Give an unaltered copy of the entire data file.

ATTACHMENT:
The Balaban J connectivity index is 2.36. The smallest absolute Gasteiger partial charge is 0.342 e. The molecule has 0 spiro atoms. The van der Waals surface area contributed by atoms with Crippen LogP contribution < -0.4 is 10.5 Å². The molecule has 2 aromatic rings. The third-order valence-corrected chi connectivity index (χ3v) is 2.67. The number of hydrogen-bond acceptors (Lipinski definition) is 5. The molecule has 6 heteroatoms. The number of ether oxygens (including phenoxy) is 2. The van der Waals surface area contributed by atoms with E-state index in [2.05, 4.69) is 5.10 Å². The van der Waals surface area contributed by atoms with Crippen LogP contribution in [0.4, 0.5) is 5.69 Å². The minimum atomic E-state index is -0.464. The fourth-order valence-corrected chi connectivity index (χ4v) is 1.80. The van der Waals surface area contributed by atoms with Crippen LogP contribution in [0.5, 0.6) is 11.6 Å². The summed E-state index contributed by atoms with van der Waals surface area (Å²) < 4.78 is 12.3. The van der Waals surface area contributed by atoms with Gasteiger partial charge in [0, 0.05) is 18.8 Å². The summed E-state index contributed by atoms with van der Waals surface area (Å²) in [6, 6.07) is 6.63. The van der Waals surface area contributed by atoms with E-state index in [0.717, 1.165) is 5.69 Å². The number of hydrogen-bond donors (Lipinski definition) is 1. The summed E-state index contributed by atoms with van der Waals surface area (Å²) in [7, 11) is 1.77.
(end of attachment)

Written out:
The Balaban J connectivity index is 2.36. The smallest absolute Gasteiger partial charge is 0.342 e. The molecule has 0 spiro atoms. The van der Waals surface area contributed by atoms with Crippen LogP contribution < -0.4 is 10.5 Å². The molecule has 2 aromatic rings. The third-order valence-corrected chi connectivity index (χ3v) is 2.67. The number of hydrogen-bond acceptors (Lipinski definition) is 5. The molecule has 6 heteroatoms. The number of ether oxygens (including phenoxy) is 2. The van der Waals surface area contributed by atoms with E-state index in [2.05, 4.69) is 5.10 Å². The van der Waals surface area contributed by atoms with Crippen LogP contribution in [0.4, 0.5) is 5.69 Å². The minimum atomic E-state index is -0.464. The fourth-order valence-corrected chi connectivity index (χ4v) is 1.80. The van der Waals surface area contributed by atoms with Crippen LogP contribution in [0.5, 0.6) is 11.6 Å². The summed E-state index contributed by atoms with van der Waals surface area (Å²) < 4.78 is 12.3. The van der Waals surface area contributed by atoms with Gasteiger partial charge in [0, 0.05) is 18.8 Å². The summed E-state index contributed by atoms with van der Waals surface area (Å²) in [6, 6.07) is 6.63. The van der Waals surface area contributed by atoms with E-state index in [0.717, 1.165) is 5.69 Å². The number of hydrogen-bond donors (Lipinski definition) is 1. The summed E-state index contributed by atoms with van der Waals surface area (Å²) in [7, 11) is 1.77.